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This is hell, nor am I out of it

By July 14, 2022No Comments

‘Unhook the delicate, crazy lace of flesh, detach the heart with a single cut, unmask the tissue behind the skin, unhinge the ribs, disclose the spine, take down the long dress of muscle from the bones where it hangs erect.’ (He Died With His Eyes Open’)

It’s said that one publisher, reading the manuscript of ‘I Was Dora Suarez’ was so appalled that he vomited. It’s not an unlikely response.

 To read the Factory novels of Derek Raymond is to be plunged into a universe so bleak and despairing that no other crime writer comes close. 

To describe the books as ‘noir’ is misleading. ‘Noir’ offers the possibility of ‘blanc’ at some point in the narrative. There is no such tentative redemption for the unnamed detective in the Met’s Department of Unexplained Deaths. Indeed, the books don’t provide an ‘explanation’ in the conventional police procedural sense.

Instead, we’re plunged into the minds of the victims, their world and the path they take towards their appalling deaths. 

And then, if that were not awful enough, we enter the mind of the killer, his obsessions, his weaknesses, his desires. 

He is no Hannibal Lecter, charming and urbane, brilliant and lethal; he is as trapped, weak and helpless to resist as his victims.

Raymond writes as if wielding a baroque scalpel  –  precise, detailed, accurate to the last spurt and slice and scream, but also fantastical as if trapped in a nightmare from which you try and fail to wake.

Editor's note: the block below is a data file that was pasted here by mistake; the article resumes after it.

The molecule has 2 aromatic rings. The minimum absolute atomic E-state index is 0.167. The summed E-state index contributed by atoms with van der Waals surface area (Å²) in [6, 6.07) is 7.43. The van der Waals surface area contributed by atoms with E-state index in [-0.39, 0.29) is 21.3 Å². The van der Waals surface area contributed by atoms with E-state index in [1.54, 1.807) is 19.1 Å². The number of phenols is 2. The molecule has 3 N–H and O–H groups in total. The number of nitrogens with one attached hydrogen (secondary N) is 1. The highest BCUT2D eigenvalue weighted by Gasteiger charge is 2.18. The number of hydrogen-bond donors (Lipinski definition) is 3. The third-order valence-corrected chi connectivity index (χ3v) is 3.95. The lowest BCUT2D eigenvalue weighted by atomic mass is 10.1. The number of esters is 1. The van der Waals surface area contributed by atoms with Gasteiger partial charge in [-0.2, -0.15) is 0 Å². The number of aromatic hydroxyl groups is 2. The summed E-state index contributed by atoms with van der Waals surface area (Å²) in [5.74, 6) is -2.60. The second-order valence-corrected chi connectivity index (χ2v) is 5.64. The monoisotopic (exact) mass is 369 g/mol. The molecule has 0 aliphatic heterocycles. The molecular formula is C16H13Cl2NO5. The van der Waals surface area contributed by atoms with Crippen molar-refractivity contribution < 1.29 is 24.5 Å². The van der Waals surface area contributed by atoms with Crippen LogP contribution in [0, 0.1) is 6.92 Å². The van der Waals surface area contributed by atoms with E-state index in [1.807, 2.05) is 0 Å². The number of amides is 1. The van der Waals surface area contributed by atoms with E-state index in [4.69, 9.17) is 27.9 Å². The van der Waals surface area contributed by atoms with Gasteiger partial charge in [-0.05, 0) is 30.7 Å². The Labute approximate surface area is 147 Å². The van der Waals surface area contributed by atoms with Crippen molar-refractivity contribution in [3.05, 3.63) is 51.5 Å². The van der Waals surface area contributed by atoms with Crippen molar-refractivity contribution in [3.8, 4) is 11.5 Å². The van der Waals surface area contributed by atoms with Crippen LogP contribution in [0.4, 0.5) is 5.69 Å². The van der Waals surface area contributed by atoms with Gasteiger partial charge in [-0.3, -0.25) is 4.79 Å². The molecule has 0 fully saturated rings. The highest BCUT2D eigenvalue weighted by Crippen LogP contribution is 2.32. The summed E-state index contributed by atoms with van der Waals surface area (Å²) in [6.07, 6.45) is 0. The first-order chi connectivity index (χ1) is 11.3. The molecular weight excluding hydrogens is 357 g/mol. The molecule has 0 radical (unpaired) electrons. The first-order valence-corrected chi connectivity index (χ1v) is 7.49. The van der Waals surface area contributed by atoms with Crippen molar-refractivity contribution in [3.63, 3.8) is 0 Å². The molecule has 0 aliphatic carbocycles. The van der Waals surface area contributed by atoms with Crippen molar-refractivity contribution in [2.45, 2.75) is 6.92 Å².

The detective is relentless in his desire to understand what lies behind the crimes he investigates, to the point where the insanity of his world infects him towards madness himself. 

A man mourning the death of his daughter, his wife in an asylum, he faces a constant battle between vengeance and compassion.

Raymond himself made it clear about the world in which his characters  –  and us  –  exist. His books deal with ‘turning a small, frightened battle with oneself into a much greater struggle—the universal human struggle against the general contract, whose terms are unfillable, and where defeat is certain.’ (The Hidden Files)

These are not easy books to read, or to come to terms with. All of them have passages that are almost unbearable to read, especially ‘I Was Dora Suarez’. 

But there is never a sense that we are exploring the pornography of violence, brutal acts described to titillate the reader. Raymond’s purpose is to expose the uncaring universe in which we cower.

For anyone drawn to discover just how dark the human psyche can become, the Factory novels take us into the slaughterhouse in which we all hang upside down on the meathook.

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